Let me step out of 1997 for a second. I hate to give the impression the otters and herons are implacable enemies. On October 17 I saw a heron scare an otter pup, but I never saw otters and herons have such a testy relationship again. During another late summer drought in 2001, herons and otters ignored each other as they fed on the shiners in a small pool of water behind Beaver Point Pond dam.

October 7 1:30 pm at Otter Hole Pond, soft summer day, wind just picking up. Leaves dry and crackling so its easy to scare ducks away. Tried two panorama shots of Beaver Point Pond and Otter Hole Pond. I couldn't capture the latter very concisely but there is a point of rock just on the north side of the Beaver Point Pond dam and standing there I can get most of the pond with just three photos pieced together.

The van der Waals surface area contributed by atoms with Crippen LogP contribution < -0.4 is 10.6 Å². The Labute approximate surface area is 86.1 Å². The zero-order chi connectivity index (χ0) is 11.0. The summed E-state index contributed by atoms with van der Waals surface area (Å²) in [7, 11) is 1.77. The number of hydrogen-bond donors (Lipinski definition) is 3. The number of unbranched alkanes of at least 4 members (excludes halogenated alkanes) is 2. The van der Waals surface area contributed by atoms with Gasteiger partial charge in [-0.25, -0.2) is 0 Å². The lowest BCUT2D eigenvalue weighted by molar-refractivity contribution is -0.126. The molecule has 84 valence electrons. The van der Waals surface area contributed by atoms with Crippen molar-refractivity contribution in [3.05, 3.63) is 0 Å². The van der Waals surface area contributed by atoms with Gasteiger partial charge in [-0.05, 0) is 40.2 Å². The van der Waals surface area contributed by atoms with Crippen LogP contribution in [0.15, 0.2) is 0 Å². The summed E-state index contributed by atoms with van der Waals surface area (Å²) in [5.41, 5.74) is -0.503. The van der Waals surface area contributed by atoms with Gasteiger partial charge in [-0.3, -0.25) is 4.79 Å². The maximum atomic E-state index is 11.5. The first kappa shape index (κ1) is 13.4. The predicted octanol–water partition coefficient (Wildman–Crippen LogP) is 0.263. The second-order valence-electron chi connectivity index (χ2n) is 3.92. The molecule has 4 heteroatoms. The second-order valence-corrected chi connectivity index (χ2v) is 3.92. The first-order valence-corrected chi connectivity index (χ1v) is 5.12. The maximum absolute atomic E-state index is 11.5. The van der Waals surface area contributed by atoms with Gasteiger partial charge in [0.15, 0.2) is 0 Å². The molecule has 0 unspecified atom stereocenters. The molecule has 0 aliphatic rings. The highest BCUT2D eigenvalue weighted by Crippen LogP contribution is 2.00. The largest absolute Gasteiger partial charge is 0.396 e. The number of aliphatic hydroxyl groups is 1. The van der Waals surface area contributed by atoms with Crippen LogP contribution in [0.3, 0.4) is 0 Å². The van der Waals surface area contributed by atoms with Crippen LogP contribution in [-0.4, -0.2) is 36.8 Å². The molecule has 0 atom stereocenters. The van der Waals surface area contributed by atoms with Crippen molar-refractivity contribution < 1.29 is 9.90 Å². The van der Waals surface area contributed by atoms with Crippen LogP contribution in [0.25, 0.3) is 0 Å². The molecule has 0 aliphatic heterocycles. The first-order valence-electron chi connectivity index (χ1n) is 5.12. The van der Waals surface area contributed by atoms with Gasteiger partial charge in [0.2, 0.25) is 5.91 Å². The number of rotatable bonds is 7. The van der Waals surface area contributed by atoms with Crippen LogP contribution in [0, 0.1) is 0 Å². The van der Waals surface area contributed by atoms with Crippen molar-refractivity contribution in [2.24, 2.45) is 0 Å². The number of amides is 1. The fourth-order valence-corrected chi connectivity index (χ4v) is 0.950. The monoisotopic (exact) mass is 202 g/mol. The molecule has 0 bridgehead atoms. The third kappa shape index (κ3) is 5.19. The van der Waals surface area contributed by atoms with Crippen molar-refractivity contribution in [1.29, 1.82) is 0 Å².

A photo looking at the dam to the right doesn't quite fit with that panorama. Unfortunately I don't have a photo of this section of the valley when it was filled with small trees, nor of how it looked this summer during the dry spell when the beavers left. I do have a photo of the lodge during the summer and it's easy to see why the beavers abandoned it and moved back to Otter Hole Pond.

The lodge is tucked back in an extension of the pond to the left of the panoramic photo and there is a dam holding water back there. The drought is breaking. Half the water is back in the pond but no signs the beavers are back after moving back up to Otter Hole Pond.